This ruling’s shortcoming is that it did not overturn the entire law.  Anyone familiar with ObamaCare knows that Congress would not have approved any of its major provisions absent the individual mandate.  The compulsion contained in the individual mandate was the main reason that most Democrats voted in favor of the law.  Yet the law still passed Congress by the narrowest of all margins – by one vote, in the dead of night, on Christmas Eve – and required Herculean legislative maneuvering to overcome nine months of solid public opposition.  The fact that Congress did not provide for a “severability clause” indicates that lawmakers viewed the law as one measure.

Despite that shortcoming, this ruling threatens not just the individual mandate, but the entire edifice of ObamaCare.  The centerpiece of ObamaCare is a three-legged stool, comprised of the individual mandate, the government price controls that compress health insurance premiums, and the massive new subsidies to help Americans comply with the mandate.  Knock out any of those three legs, and whole endeavor falls.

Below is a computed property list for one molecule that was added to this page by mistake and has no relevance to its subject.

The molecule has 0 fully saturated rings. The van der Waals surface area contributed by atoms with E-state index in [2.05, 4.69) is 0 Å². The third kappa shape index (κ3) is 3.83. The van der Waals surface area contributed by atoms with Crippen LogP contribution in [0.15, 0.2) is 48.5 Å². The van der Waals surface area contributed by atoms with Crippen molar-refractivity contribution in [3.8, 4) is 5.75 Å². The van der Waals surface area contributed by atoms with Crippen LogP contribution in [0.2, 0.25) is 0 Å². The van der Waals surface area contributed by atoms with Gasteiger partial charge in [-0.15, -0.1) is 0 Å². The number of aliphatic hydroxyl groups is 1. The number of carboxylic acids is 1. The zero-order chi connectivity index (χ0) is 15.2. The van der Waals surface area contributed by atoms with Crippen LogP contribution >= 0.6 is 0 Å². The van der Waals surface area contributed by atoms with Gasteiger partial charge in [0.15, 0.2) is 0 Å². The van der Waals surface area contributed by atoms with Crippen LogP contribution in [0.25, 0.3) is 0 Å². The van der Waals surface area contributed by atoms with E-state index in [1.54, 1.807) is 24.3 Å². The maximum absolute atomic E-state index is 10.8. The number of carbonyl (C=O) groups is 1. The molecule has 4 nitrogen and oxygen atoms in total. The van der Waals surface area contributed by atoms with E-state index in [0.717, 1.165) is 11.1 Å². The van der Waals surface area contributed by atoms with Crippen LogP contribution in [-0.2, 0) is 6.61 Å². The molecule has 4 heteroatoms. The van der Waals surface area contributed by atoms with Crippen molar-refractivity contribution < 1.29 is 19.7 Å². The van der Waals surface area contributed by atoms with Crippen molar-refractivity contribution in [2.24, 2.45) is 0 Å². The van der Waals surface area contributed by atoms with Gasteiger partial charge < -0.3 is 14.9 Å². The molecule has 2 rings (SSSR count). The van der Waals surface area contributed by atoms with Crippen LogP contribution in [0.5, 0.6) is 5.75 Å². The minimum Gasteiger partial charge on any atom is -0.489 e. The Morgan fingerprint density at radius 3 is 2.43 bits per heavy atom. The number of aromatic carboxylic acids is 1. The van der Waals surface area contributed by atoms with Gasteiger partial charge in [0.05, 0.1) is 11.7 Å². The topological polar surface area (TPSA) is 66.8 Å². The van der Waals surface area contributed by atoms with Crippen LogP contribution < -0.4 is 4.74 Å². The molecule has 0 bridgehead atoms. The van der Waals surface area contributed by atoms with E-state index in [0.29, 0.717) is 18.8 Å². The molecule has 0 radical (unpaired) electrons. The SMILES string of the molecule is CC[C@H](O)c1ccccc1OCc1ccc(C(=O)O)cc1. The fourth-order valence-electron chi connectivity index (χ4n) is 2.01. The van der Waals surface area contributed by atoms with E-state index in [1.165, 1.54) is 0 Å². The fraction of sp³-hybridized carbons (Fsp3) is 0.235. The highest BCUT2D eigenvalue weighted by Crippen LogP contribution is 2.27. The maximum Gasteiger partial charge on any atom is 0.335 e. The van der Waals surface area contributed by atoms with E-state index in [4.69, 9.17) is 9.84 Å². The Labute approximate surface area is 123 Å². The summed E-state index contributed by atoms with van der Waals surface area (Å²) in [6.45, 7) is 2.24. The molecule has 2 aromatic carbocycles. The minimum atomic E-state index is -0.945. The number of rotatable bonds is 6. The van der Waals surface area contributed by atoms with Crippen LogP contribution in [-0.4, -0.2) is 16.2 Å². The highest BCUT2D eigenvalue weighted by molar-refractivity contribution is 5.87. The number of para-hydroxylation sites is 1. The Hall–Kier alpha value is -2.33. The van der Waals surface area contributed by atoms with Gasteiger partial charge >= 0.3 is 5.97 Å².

Moreover, the individual mandate is not the law’s only unconstitutional provision.

These lawsuits and the continuing legislative debate over ObamaCare are about more than health care.  They are about whether the United States has a government of specifically enumerated powers, or whether the Constitution grants the federal government the power to do whatever the politicians please, subject only to a few specifically enumerated restraints.  This ruling has pulled America back from that precipice.

NPR Story Was Hardly Biased, but the Headline?

Today’s NPR story, “Health Law Hardly At Fault For Rising Premiums,” was much fairer than its headline (and the sub-heads, if that’s what we call them).   ObamaCare is “hardly at fault for rising premiums?”  Really?  The story quotes an insurance-industry flack who well establishes what the Obama administration’s own regulations confirm: ObamaCare will be a major driver of premium increases for some health plans.  A sub-head calls such claims “misinformation.”  Oh?  The article does more to bolster those claims than the administration’s flack does to knock them down.  A more accurate headline would have been, “Health Law at Fault for Rising Premiums? In Some Cases, Yes.”